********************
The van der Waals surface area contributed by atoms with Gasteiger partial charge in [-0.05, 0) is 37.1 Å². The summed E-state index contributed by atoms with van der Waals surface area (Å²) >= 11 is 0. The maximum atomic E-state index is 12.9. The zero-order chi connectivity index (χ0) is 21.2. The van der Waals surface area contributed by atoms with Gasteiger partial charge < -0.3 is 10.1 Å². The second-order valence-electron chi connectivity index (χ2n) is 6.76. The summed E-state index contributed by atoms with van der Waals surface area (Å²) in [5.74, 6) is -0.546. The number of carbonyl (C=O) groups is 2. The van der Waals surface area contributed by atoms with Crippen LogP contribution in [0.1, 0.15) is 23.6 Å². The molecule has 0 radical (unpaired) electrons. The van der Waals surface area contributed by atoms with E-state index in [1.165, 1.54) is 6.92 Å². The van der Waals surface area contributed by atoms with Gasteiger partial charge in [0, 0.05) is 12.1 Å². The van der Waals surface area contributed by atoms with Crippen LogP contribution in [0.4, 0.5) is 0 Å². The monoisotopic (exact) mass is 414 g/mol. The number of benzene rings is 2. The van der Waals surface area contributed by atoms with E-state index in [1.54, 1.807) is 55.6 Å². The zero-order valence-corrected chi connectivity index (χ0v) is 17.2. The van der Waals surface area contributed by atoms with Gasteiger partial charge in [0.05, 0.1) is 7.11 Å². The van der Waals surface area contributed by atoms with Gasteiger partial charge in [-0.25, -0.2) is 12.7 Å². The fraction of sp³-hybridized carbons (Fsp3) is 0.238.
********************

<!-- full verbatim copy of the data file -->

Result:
The van der Waals surface area contributed by atoms with Gasteiger partial charge in [-0.05, 0) is 37.1 Å². The summed E-state index contributed by atoms with van der Waals surface area (Å²) >= 11 is 0. The maximum atomic E-state index is 12.9. The zero-order chi connectivity index (χ0) is 21.2. The van der Waals surface area contributed by atoms with Gasteiger partial charge < -0.3 is 10.1 Å². The second-order valence-electron chi connectivity index (χ2n) is 6.76. The summed E-state index contributed by atoms with van der Waals surface area (Å²) in [5.74, 6) is -0.546. The number of carbonyl (C=O) groups is 2. The van der Waals surface area contributed by atoms with Crippen LogP contribution in [0.1, 0.15) is 23.6 Å². The molecule has 0 radical (unpaired) electrons. The van der Waals surface area contributed by atoms with E-state index in [1.165, 1.54) is 6.92 Å². The van der Waals surface area contributed by atoms with Gasteiger partial charge in [0, 0.05) is 12.1 Å². The van der Waals surface area contributed by atoms with Crippen LogP contribution in [0.4, 0.5) is 0 Å². The monoisotopic (exact) mass is 414 g/mol. The number of benzene rings is 2. The van der Waals surface area contributed by atoms with E-state index in [1.54, 1.807) is 55.6 Å². The zero-order valence-corrected chi connectivity index (χ0v) is 17.2. The van der Waals surface area contributed by atoms with Gasteiger partial charge in [0.05, 0.1) is 7.11 Å². The van der Waals surface area contributed by atoms with Gasteiger partial charge in [-0.25, -0.2) is 12.7 Å². The fraction of sp³-hybridized carbons (Fsp3) is 0.238.